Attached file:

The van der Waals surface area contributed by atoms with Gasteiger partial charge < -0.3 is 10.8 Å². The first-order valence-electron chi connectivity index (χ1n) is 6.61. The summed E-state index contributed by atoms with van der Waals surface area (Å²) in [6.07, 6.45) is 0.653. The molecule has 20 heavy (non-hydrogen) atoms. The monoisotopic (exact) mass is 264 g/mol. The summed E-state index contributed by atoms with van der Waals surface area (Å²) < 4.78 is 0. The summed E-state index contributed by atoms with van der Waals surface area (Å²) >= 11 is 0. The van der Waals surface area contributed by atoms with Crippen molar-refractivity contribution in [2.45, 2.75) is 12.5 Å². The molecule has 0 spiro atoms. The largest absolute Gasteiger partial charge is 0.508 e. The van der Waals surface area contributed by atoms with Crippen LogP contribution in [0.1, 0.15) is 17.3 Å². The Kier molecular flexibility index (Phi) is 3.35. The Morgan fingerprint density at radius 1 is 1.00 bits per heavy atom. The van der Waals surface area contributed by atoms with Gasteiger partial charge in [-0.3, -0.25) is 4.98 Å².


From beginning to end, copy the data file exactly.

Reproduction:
The van der Waals surface area contributed by atoms with Gasteiger partial charge < -0.3 is 10.8 Å². The first-order valence-electron chi connectivity index (χ1n) is 6.61. The summed E-state index contributed by atoms with van der Waals surface area (Å²) in [6.07, 6.45) is 0.653. The molecule has 20 heavy (non-hydrogen) atoms. The monoisotopic (exact) mass is 264 g/mol. The summed E-state index contributed by atoms with van der Waals surface area (Å²) < 4.78 is 0. The summed E-state index contributed by atoms with van der Waals surface area (Å²) >= 11 is 0. The van der Waals surface area contributed by atoms with Crippen molar-refractivity contribution in [2.45, 2.75) is 12.5 Å². The molecule has 0 spiro atoms. The largest absolute Gasteiger partial charge is 0.508 e. The van der Waals surface area contributed by atoms with Crippen LogP contribution in [0.1, 0.15) is 17.3 Å². The Kier molecular flexibility index (Phi) is 3.35. The Morgan fingerprint density at radius 1 is 1.00 bits per heavy atom. The van der Waals surface area contributed by atoms with Gasteiger partial charge in [-0.3, -0.25) is 4.98 Å².